Observing people who have had your experience doing truly great things – making movies, writing books, building businesses – expands your own horizons. All of sudden, a dream that you kept really small, explodes into this big, colorful, exciting thing, that is maybe just possible.
Bringing those stories front and center, not as exceptions, but as accessible to many because we bring the resources to go with them is hugely powerful. Advocating for and prioritizing investment that honors the creativity, potential and talent of people who have experienced incarceration is transformative. Caring for everyone’s streets, the houses they live in, the schools they attend, the community and sports centers they frequent, provides what every person needs: the space to dream and imagine a big, rich, fulfilling life.
What does justice transformation mean to you?
It means dismantling the criminal legal system, abolishing prisons and creating truly just processes when harm is done.
It’s important to note that prison abolition does not translate to a neglect of accountability or ignoring our responsibility to protect each other from persons who would continue to enact harm, but that prison, especially as it exists today in the United States, is not the answer. There many studied, brilliant people who have written, spoken and debated extensively about what this might look like, including Ruth Wilson Gilmore, Angela Davis and Mariame Kamba. Please read them!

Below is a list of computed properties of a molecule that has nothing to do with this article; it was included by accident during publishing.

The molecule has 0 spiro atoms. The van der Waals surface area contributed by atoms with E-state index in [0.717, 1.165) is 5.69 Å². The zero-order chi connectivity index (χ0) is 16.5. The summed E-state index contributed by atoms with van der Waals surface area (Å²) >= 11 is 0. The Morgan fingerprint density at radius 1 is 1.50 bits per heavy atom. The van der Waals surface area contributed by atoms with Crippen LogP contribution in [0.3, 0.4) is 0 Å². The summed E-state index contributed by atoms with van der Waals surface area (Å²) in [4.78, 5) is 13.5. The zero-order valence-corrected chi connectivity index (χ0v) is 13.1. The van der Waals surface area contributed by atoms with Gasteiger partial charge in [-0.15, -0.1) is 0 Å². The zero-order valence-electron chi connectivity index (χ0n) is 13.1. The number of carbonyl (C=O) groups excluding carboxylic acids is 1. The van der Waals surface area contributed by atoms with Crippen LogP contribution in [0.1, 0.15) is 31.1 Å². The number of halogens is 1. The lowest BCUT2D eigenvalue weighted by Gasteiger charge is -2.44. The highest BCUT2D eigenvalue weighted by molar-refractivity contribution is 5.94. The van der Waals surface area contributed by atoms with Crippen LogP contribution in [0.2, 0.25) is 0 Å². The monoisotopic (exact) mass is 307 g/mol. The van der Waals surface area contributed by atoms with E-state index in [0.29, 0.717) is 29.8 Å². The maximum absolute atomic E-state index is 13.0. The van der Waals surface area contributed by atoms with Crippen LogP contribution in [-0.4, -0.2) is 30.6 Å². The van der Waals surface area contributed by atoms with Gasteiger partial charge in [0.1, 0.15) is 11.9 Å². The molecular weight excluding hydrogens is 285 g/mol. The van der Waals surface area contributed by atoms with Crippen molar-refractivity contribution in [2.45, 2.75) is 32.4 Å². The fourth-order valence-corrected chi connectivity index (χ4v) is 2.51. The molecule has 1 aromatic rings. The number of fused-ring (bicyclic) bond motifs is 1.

One of the pillars of our Dignity Roadmap is “Be Curious” At GOSO, everyday we learn something new about the lives of our participants and the situations they face. Why is constantly educating yourself and others important to creating justice transformation?
Anything can happen when we’re curious, and that is why it’s both essential and sometimes hard to practice! As humans, we love ambiguity but we also gravitate toward certainty, or safety. But practicing curiosity expands our view of the world, builds layers and textures into our experiences and is an essential act of generosity and faith, especially when we are creating justice transformation.
We are all coming to this work with our lived experiences, specific skill set and only so much time in the day, which is why sharing what we’ve learned and disseminating important information that affects our work is so necessary.
Specifically, educating myself means that I go to the source: who is being harmed, what are their stories and what are their solutions? That is where justice transformation work begins and ends, really. There’s a famous grassroots mantra, which is more deeply true than most realize: “The people closest to the problem are the closest to the solution.” All of the justice transformation campaigns GOSO supports and works on are built on this principle. For example, the Less Is More NY Act was originally written by Derek Singletary, who is currently incarcerated, and the campaign itself led by directly impacted people and advocates from 300+ organizations across New York State. Centering of people who have directly experienced the problem is foundational to justice transformation work and a principle GOSO relies on to determine which campaigns we support, how we enter those spaces and participate.